I have ADHD, and sometimes (all the time) it makes my life (and M's life) really annoying (just unbearable). Normally, I watch a movie in 2-4 sessions. When drawing at home I need to take breaks all the time. I can work in a studio for 5-7 hours straight though, however only under stress. But one of my main frustrations is reading books. While I read news and articles all the time I'm online (and I'm usually online 12/24), I find it extremely hard to concentrate on a book. I can read a 200-300 pp book for weeks, no matter whether i like the story or not (and I happened to like 90% of books I read). However, oddly enough, I almost never have a situation when I can say "I'm not reading anything at the moment". There is always a book I started weeks ago and haven't finished yet ha haaa :/
But despite all this I genuinely like reading. And I'm not willing to feel guilty about my of reading speed and a short attention span I happened to have. I don't see my life without reading and always have dozens of books in my reading list. But yeah, my relationship with books is complicated. The only nice thing about it I can think of is that I'll never run out of the best of the best in literature and will always have something to read.
We are all from different countries. We have our own cultural heritage, our own ethnic background. Which means all of us have certain fields of interests and hobbies to read about, and our own number of classics to add to a reading lists. That's why I think of books as something intimate and don't talk about them as often as I talk about movies here (or anywhere actually). However, today I wanted to talk about a couple of books which are not as popular as I'd like them to be, and I don't understand why.
I'm talking about the elegance of the hedgehog by Muriel Barbery (ok, this one is quite popular but mostly among French). It's a French novel about a girl from a wealthy family named Paloma (who tells you straight away that she is going to kill herself on her 13th birthday), and an old concierge lady living in / working for the the families from the same house. I absolutely enjoyed it from cover to cover, and when I looked through a couple of reviews on goodreads, I was confused: all I could see on the front page were one star reviews. I already started doubting myself when I realised that the arguments people used against the book I'd use to actually advertise it!
- The two main characters [a 12yo girl and an old lady] are hypocritical snobs who accuse others of snobbery. Have you heard of Daria? What about Aubrey Plaza? They both are 10 out of 10, and Paloma is just a younger/cuter version = awesome! The concierge rocks as well.
- Actually, the concierge and the 12 year old girl sound pretty much alike. The characterization is that thin. ... This is one of the main points of the story? ...
- Asia and Asians are characterized as "mysterious". Because they always were and always will be (in the most polite way, of course). I mean, it's obvious that the author just fancies them very much! There is a lot of admiration of Japanese/Chinese culture in the book.
- It’s not clear why, in all 12 years of existence, I’ve never discovered a friend, teacher, neighbor, or relative who might complicate my unilaterally dark feelings about humanity by actually having some positive qualities. If you're a teenager from a showy shallow family who has to go to school full of children of same qualities, and you don't hate most of people around you, there is something wrong with you.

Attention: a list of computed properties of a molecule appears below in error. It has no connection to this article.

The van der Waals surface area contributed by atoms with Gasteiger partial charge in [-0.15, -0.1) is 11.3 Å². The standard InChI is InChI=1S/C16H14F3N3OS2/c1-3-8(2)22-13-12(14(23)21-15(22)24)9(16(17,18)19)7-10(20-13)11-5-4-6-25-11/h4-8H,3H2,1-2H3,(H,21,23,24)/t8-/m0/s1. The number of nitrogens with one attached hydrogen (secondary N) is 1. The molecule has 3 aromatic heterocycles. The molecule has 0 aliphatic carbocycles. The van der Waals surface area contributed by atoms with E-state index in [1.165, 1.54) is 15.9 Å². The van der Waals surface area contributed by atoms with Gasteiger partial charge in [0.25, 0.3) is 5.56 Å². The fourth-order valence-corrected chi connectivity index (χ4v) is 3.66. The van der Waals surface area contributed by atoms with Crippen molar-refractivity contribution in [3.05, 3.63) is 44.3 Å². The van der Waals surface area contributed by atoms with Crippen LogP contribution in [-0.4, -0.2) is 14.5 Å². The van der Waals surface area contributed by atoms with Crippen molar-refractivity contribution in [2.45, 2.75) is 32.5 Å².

- In fact, I spend so much time sounding intellectual that, except for my melodramatic suicidality, there’s little hint of the fact that, emotionally, I’m really just an early adolescent. Sounds like a perfect combination to me.
- Also, readers accuse the author in name-dropping when she lets her characters talk about philosophy. This remark made me especially angry. Just thank this 12 years old girl for giving you a quick lesson in philosophy and widening your vocabulary and relax!
Anyway, I had a great pleasure listening to (and had a lot of sympathy with) a little hater and know-it-all twelvie. Moreover, I found the book quite anti-socialist, so it's all good. There is also a movie based on the book but it lacks so many details that it's really impossible to understand what is going on if you haven't read it yet. It's a nice illustration to the book though.
OH WAIT, can I just quickly draw your attention to Paloma's impressive collection of striped shirts and checkered pajamas?
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The second book (it's a 10 pp story in a book of short stories, to be precise) I'd like to mention is a perfect day for bananafish by Salinger (you can easily find it online). I'd also like to be short with this one: this is my absolute favorite story of all time. Three years ago I showed it to M and made it one of his favorite stories too (regardless the fact that he doesn't like Salinger that much). It's a story about a deeply sad man, with his extroverted young wife, and 3-5 yo little girls (whose company he enjoys way more) as supportive characters. It's only 10 pp long but there is so much happening in this story, you won't get it until you read it several times.
[When you grow tired of catching all the nuances, you can read this review, the lady mentions some important moments there.]
Well, that's all I had for today. I guess, the reason I write about all this on the internet is that I simply don't have anyone around to discuss these things with, so I end up talking to myself and then write it all on my blog to get it out of my head. Plus, some people message me from time to time asking about books I read / movies I watch / music I listen to. So, everyone benefits in the end, right? Anyway, hope you all are ok.
Till next time! (◡‿◡✿)